New HUD Forms Improve Customer Understanding, Aid Comparison Shopping, and Help Prevent Surprises
The Consumer Financial Protection Bureau (CFBP) has issued the final rule for the new integrated mortgage disclosures, combining the overlapping disclosures required by the Truth in Lending Act (TILA) and the Real Estate Settlement Procedures Act (RESPA). The new rule will, once again, change the residential mortgage and closing markets as we know them.
The new rule was issued in November 2013, but does not become effective until August 1, 2015 and will apply to transactions for which a creditor or mortgage broker receives an application on or after that date. The new forms are available for viewing on the CFPB website.
As stated in the CFPB’s final rule, a new Loan Estimate form will replace the current Good Faith Estimate (GFE) an early TILA disclosure, and the new Closing Disclosure Statement will replace the HUD-1 and final TILA disclosure.
The new Loan Estimate will combine the disclosures currently provided in the Good Faith Estimate and the initial Truth in Lending Disclosure. Lenders must provide the Loan Estimate three business days after an application is submitted by a consumer.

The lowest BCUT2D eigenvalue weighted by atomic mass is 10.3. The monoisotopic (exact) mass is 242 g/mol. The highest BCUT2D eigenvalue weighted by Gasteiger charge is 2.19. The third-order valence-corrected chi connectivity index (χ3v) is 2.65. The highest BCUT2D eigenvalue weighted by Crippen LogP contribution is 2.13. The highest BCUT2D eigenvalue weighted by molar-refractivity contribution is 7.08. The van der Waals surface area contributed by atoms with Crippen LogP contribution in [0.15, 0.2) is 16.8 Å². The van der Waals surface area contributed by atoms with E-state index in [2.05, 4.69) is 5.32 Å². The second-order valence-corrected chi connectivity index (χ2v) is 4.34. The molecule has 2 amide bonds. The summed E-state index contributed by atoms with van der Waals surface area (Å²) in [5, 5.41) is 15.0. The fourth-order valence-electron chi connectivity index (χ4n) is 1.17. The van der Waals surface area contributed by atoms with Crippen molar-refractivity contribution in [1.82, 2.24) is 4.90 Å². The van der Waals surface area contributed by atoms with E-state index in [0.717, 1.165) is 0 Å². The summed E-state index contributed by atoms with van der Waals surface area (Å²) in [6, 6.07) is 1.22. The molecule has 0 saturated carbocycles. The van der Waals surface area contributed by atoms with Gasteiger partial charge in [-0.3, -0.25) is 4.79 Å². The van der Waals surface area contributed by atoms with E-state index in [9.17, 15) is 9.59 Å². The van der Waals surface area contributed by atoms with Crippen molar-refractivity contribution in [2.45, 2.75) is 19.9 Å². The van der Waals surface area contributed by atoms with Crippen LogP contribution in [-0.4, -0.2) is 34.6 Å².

The new, five-page Closing Disclosure Statement basically reorganizes all of the information now contained in the three-page HUD-1 Settlement Statement. The reason behind the new form is to make it easier to read and explain at the closing table. Of great significance is the fact that the Closing Disclosure Statement must be provided at least three business days before the closing. The CFPB will need to relax this requirement or lenders and closing agents will need to make significant changes in the way we do business today. It is currently not uncommon for the settlement statement to be finalized within hours of closing, certainly not three days prior to closing.
The good news is that the CFBP has listened to our industry and incorporated some important changes in the final rule. The CFBP first issued a proposal back in July 2012 which sought to integrate the mortgage disclosure requirements of the TILA and RESPA.
Overall, it appears that the new forms are an improvement to the existing forms. As with all changes, this is yet another one that we will need to accept and change our practices accordingly.
Advantage Title Group